The “O” Ring

ChallengerIf you were alive in 1986, you know what that title is in reference to.

This year marks the 30th anniversary of the Challenger explosion.

I was in Kindergarten. And by this time the very next year, I wanted to be an astronaut more than anything in the world. Apparently I didn’t understand what all of the media hype was all about. All I saw was a woman in a space suit and that’s all it took.

But the pictures of the woman in the space suit, at the time, were not all over the place for little girls to be inspired. They were all over the place because something went dreadfully, dreadfully wrong and the world was anxiously waiting for answers.

I just don’t think anyone was ready for the truth. Still today, I don’t think anyone likes to hear the truth. No one wants to believe in the aftermath of one of the greatest tragedies of our generation…

That this could have been prevented.

Sharon Christa McAuliffe (NASA, getty images)

But what about those who KNEW? What about those who had the knowledge and information and proof that this was a bad idea. What about those who pleaded for 11 hours to stop the launch, and their warnings were left unheeded? How heartbreaking!

I read an article today.

About a man who was on the team that tried to get NASA to stop the launch. An engineer who saw the forecast and knew the risks and understood the pesky habit of ‘O’ rings to crack under freezing temperatures. And yet, when the information was presented to the powers that be, they proceeded with the launch anyway

…and people died.

Not “people died risking their lives on a great adventure in space.” No… people died in a preventable, forewarned, explainable and identifiable tragedy. Like the Titanic with an iceburg warning in-hand.

In this NPR article, the engineer spent 30 years of his life carrying the weight of guilt that he should have done more. That he wasn’t the man for the job. That God chose a loser to engineer spacecraft. He was depressed for thirty years because his warnings fell upon deaf ears and people died.

Yet he did all he could.

And at some point they just had to step back and watch all of the crew, all of NASA, and all of our nation suffer.

“It’s going to blow up,” a distraught and defeated Ebeling told his wife, Darlene, when he arrived home that night.

And deep in my heart I am saddened and stirred by the reality that sometimes we do our very very best to speak truth into peoples’ lives only to watch it go unheeded. And we sadly watch their demise and destruction and no matter how hard we try, no matter how passionately we plead, we cannot convince them to turn back. To trust us. To cancel the launch.

And when it does all blow up, we ask ourselves if we could have done more. If we could have said something else. If we could have pushed harder. Or dug deeper. Or gathered more evidence. Or … what?

It’s one thing in a National tragedy, to launch a full-scale investigation by the keenest minds in the business. But it’s a completely different thing when it’s personal. When it’s a loved one or a friend or a child or a spouse.

In this case, I believe it all comes down to this- we will never know their heart. For the heart is not ours to know.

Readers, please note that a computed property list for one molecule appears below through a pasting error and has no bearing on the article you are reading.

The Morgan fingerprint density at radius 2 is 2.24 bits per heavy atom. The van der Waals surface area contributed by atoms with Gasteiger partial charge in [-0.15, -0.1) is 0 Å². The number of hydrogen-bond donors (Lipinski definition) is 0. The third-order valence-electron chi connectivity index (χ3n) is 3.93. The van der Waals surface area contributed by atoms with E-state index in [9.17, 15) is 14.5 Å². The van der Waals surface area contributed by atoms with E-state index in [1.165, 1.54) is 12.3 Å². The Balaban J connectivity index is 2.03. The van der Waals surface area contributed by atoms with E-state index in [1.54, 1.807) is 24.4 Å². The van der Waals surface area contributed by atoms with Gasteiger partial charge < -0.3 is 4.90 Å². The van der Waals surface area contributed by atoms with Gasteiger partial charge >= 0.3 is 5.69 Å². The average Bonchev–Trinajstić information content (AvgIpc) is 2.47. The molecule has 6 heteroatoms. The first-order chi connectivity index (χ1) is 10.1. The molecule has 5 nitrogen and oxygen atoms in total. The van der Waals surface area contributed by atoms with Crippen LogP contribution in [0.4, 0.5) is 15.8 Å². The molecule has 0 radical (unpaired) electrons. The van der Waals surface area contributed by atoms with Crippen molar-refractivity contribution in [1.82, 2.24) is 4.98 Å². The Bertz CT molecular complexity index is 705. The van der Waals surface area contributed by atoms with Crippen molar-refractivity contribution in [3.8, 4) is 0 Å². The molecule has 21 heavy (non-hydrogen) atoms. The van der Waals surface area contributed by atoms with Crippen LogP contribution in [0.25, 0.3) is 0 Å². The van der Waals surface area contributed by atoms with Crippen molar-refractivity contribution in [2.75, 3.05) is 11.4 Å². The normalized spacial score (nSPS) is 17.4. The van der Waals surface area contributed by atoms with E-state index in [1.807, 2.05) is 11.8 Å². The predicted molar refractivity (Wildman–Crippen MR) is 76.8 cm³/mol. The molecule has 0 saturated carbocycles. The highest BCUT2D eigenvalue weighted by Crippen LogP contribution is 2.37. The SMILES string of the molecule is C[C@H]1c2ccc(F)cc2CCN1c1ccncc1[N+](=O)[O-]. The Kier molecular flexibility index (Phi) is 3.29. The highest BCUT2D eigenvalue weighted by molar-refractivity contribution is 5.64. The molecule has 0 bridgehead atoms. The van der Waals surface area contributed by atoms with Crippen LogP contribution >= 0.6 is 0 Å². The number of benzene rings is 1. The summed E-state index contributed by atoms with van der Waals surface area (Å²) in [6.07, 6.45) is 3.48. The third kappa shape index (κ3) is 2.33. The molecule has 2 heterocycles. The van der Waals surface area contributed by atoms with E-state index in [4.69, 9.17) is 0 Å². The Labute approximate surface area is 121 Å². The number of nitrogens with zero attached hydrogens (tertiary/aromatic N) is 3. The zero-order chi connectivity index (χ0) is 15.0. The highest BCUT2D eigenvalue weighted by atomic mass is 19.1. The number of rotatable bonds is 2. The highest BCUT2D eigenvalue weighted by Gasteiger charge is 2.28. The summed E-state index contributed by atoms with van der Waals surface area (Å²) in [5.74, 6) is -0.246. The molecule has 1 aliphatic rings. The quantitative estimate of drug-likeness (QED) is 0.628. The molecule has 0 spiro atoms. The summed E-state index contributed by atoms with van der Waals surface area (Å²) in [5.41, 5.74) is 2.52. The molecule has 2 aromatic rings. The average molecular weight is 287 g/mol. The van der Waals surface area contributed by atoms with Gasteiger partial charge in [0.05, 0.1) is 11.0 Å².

Sometimes a heart is simply so distraught and so broken and so cold that no amount of wisdom will divert its blind destructive path. Hindsight can place blame and point to warning signs and triggers and pinpoint the events that may have led to their fall. But in the end, a person who is go for launch is the only one who can make the decision to turn back. No one else can make that decision for them.

HEARTBUT. That doesn’t mean we give up on them.

Mr. Ebeling, the man in the article, is not judged by the world for failing to change the minds of those in charge of the launch. He did everything he could possibly do. On the morning of January 28th, the fate of 7 astronauts was no longer in his hands. He is not to blame for the decision of NASA. On the contrary, I believe the world owes him a standing ovation for having the courage to try.

So I guess my questions are these:

1. ARE WE TRYING?

Are we using all of our knowledge and wisdom and intuition and experience to speak truth and life into those around us? Are we coming alongside those on the precipice of a great launch and showing them the facts and pleading with them to pull back? Are we doing all that we can… knowing that they might make the wrong choice in spite of all our efforts? Is it worth it for us to at least try?

Because we have been put on this earth to be a living intercessor on behalf of those we love. In hindsight, let us be never be faulted for not trying hard enough.

2. ARE WE LISTENING?

Maybe we are the ones who need to wake up. Maybe we are the ones who need to hear wisdom and heed warning. Maybe our lives are at risk for destruction because we are, what? Too stubborn? Too proud? Too eager? Too hurt? Too cold? Perhaps we think there’s no hope. Perhaps we believe that we are too far gone to receive help. Perhaps we are too addicted? Too broken? Too lost? Maybe we are the ones who need to listen to the repeated pleadings of those around us and Stop. The. Launch.

Because people have been placed in our lives to be a voice of truth and wisdom and warning and love. But if we don’t listen… then we are to be most pitied. Hindsight will say we had the chance. We were warned. Please, don’t let us choose wrong.

Challenger Disaster

 

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